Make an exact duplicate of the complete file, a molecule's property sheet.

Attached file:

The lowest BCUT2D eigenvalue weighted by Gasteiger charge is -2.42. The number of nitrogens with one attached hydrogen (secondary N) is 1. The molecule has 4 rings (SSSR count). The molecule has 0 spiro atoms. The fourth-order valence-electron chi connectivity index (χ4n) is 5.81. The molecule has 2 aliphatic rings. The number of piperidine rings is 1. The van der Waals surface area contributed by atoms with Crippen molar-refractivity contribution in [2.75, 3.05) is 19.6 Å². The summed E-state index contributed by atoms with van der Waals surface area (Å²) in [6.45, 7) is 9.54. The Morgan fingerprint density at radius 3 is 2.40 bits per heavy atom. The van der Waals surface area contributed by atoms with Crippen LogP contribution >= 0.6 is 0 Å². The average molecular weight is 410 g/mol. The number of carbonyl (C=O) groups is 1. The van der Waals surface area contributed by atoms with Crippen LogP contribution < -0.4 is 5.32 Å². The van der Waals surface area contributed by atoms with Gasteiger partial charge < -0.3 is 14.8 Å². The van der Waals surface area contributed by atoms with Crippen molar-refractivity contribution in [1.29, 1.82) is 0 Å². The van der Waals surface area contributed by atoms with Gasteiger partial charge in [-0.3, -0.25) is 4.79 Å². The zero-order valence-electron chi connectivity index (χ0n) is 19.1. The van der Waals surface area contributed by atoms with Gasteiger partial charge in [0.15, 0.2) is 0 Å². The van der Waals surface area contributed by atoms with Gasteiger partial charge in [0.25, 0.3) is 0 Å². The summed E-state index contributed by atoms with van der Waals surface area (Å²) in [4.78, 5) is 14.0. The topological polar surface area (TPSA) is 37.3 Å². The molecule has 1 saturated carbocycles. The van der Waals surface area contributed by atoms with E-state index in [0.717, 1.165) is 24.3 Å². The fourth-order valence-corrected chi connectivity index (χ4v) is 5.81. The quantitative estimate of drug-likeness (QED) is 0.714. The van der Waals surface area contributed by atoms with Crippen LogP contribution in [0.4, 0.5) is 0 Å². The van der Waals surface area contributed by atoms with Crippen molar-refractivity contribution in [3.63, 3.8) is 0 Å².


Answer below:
The lowest BCUT2D eigenvalue weighted by Gasteiger charge is -2.42. The number of nitrogens with one attached hydrogen (secondary N) is 1. The molecule has 4 rings (SSSR count). The molecule has 0 spiro atoms. The fourth-order valence-electron chi connectivity index (χ4n) is 5.81. The molecule has 2 aliphatic rings. The number of piperidine rings is 1. The van der Waals surface area contributed by atoms with Crippen molar-refractivity contribution in [2.75, 3.05) is 19.6 Å². The summed E-state index contributed by atoms with van der Waals surface area (Å²) in [6.45, 7) is 9.54. The Morgan fingerprint density at radius 3 is 2.40 bits per heavy atom. The van der Waals surface area contributed by atoms with Crippen LogP contribution >= 0.6 is 0 Å². The average molecular weight is 410 g/mol. The number of carbonyl (C=O) groups is 1. The van der Waals surface area contributed by atoms with Crippen LogP contribution < -0.4 is 5.32 Å². The van der Waals surface area contributed by atoms with Gasteiger partial charge < -0.3 is 14.8 Å². The van der Waals surface area contributed by atoms with Crippen molar-refractivity contribution in [1.29, 1.82) is 0 Å². The van der Waals surface area contributed by atoms with Gasteiger partial charge in [-0.3, -0.25) is 4.79 Å². The zero-order valence-electron chi connectivity index (χ0n) is 19.1. The van der Waals surface area contributed by atoms with Gasteiger partial charge in [0.15, 0.2) is 0 Å². The van der Waals surface area contributed by atoms with Gasteiger partial charge in [0.25, 0.3) is 0 Å². The summed E-state index contributed by atoms with van der Waals surface area (Å²) in [4.78, 5) is 14.0. The topological polar surface area (TPSA) is 37.3 Å². The molecule has 1 saturated carbocycles. The van der Waals surface area contributed by atoms with E-state index in [0.717, 1.165) is 24.3 Å². The fourth-order valence-corrected chi connectivity index (χ4v) is 5.81. The quantitative estimate of drug-likeness (QED) is 0.714. The van der Waals surface area contributed by atoms with Crippen LogP contribution in [0.4, 0.5) is 0 Å². The van der Waals surface area contributed by atoms with Crippen molar-refractivity contribution in [3.63, 3.8) is 0 Å².